Balancing Advocacy and Inquiry
Ideal conversation should be a matter of equal give and take, but too often it is all “take.”
When sellers talk too much, they win too few customers. So why do so many sellers find themselves prattling away when they should be asking questions and listening? Emily could have been a sales consultant, as she pegs the sales chatterer just right in Etiquette.1
The voluble talker—or chatterer—rides his own hobby straight through the hours without giving anyone else, who might also like to say something, a chance to do other than exhaustedly await the turn that never comes.
Although some salespeople talk too much, some talk too little. The voluminous teachings of people who subscribe to the school of consultative selling tell us that good salespeople ask great questions, spending much more time listening than talking.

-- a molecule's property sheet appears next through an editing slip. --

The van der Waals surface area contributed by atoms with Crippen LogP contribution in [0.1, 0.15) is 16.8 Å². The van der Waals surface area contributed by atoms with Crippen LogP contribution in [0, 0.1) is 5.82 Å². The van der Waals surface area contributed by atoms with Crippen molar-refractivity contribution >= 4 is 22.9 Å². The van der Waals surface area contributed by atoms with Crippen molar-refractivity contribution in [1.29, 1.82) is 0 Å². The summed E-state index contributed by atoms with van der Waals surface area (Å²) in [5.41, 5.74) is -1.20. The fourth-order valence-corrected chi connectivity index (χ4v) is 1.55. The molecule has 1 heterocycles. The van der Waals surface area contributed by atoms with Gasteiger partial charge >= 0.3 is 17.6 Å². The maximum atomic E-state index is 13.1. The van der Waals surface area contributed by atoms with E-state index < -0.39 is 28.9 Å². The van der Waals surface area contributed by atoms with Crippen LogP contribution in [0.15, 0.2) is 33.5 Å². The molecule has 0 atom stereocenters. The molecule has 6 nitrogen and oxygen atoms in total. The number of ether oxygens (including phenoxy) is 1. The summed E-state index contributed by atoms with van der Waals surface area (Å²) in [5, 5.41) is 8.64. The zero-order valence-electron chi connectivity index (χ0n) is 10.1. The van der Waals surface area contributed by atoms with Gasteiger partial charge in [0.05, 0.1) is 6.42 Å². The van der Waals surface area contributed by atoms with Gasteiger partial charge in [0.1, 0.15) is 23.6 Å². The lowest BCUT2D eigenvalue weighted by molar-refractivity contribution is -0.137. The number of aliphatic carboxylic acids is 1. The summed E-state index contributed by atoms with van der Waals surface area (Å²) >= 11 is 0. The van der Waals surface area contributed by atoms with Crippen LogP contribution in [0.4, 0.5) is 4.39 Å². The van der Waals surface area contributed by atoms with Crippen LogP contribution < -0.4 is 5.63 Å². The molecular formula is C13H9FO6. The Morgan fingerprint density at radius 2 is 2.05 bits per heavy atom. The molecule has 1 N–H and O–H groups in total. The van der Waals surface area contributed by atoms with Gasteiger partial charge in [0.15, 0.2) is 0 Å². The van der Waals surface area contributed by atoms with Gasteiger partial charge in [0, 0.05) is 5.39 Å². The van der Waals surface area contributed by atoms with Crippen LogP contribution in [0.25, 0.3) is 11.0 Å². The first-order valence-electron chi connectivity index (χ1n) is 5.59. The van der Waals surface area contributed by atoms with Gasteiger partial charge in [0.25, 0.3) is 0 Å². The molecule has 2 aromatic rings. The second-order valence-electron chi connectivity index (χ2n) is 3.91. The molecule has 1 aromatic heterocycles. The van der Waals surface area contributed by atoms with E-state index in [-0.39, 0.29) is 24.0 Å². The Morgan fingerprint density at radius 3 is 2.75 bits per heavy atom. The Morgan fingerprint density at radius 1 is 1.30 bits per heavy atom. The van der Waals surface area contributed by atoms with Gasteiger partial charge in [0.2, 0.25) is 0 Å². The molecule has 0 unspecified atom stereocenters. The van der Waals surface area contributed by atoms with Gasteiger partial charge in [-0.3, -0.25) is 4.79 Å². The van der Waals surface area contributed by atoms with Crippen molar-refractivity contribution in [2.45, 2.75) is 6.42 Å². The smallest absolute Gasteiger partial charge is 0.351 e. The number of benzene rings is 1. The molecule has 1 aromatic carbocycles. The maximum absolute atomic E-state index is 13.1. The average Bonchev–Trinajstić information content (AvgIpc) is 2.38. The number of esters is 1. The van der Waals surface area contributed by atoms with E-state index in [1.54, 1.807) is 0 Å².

Unfortunately, too many sellers take the advice too strongly and ask question after question, offering no advice and setting no agenda. They can take it so far they make the person on the other side feel like they’re getting the third degree. Instead of talking too much, they’re asking too many questions. Busy executives don’t have the time for answering question after question in hopes that, after spending a couple of hours with someone, the seller will come back with something worthwhile. This is especially true if you’re selling a demand-driving service, and need to inspire them to put you on their agenda.
The key ...